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Empire State Building Goes Green | Nightly Business Report | PBS | Planet Forward

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Uploaded on Jan 21, 2011

PBS Airdate: January 20, 2011
Retrofitting the Empire State Building (NYC) for energy efficiency will pay for itself in three years. The cost savings of green building renovation.

http://www.pbs.org/nbr/site/onair/tra...

SUSIE GHARIB: In our "Planet Forward" segment tonight, we head to New York City. We look at how one of the world`s most recognizable buildings is going green. The Empire State building has been a landmark for almost 80 years. But when it comes to office space, it has lots of competition in newer, more energy efficient buildings. Planet Forward`s Frank Sesno walks us through the building`s big makeover and the energy cost savings it achieved.
FRANK SESNO, PLANET FORWARD: What`s old is new again: in this case, possibly the most iconic structure in the world and where innovation now meets energy efficiency and the New York state of mind. Devin Greene, and Kristina Sgueglia, Plant Forward students at the George Washington University heard the Empire State building was getting new windows, so they hit the streets. Just how many windows are there?
SURACE: We took the glass out. We pulled it all apart. We vigorously cleaned it. And we did something else. We re-used all the glass in the building. We took those dual-paned windows and made them R-8. The "R" value is a technical measurement of the resistance to heat flow so the higher the number, the better. Higher "R" value windows are built in a unique way. They have multiple chambers separated by suspended film. That clear film goes in. It goes in with a special set of spacers and other sealants. Then, we fill it with gas. That further improves the "R" value to get all the way to 400 percent improvement.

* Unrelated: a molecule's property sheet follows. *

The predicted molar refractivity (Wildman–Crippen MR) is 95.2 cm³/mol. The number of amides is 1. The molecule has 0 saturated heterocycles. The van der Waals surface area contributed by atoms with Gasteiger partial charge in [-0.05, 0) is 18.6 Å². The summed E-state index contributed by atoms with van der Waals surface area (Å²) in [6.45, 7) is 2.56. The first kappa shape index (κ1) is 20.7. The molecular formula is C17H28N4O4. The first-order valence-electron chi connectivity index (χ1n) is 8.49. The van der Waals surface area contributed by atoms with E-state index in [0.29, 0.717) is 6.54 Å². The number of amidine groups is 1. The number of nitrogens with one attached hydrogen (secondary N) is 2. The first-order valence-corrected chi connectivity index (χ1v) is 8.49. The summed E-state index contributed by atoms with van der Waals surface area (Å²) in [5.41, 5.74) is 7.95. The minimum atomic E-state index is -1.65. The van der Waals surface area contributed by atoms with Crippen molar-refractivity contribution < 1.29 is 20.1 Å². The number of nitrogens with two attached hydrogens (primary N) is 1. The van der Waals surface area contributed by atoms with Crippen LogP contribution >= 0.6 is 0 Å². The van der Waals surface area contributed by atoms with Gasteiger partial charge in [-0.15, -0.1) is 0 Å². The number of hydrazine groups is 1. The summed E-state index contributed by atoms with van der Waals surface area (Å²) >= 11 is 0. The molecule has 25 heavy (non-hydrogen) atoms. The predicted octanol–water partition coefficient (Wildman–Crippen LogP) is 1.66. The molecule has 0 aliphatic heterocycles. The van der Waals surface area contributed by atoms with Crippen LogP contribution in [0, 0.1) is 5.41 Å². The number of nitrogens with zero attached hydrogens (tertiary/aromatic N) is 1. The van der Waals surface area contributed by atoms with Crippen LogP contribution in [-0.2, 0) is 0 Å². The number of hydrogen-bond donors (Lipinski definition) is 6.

SESNO: Surace says the renovation can save about $410,000 a year in energy costs.
SCOTT BITTLE, POLICY ANALYST, PUBLIC AGENDA: Commercial buildings are about 18 percent of our total energy use, so it`s a pretty significant slice. The median life span of a commercial building in the United States is something like 70 years. We have to look at things like retrofitting, because we already have a lot of our commercial buildings and we want to keep using them.
SESNO: Surace`s work was part of a $550 million renovation, all of it undertaken because it promises to pay for itself in only three years. Saving green dollars by reducing energy consumption is appealing. But will this type of expensive retrofitting make financial sense for everyone? Is it even possible?
BITTLE: There are something like 4.8 million commercial buildings in the United States, and as of 2007, I think only 4,000 of them met the energy star requirements. All buildings together-- residential and commercial-- actually produce more greenhouse gases in the United States than vehicles do.


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http://www.pbs.org/nbr/site/onair/tra...

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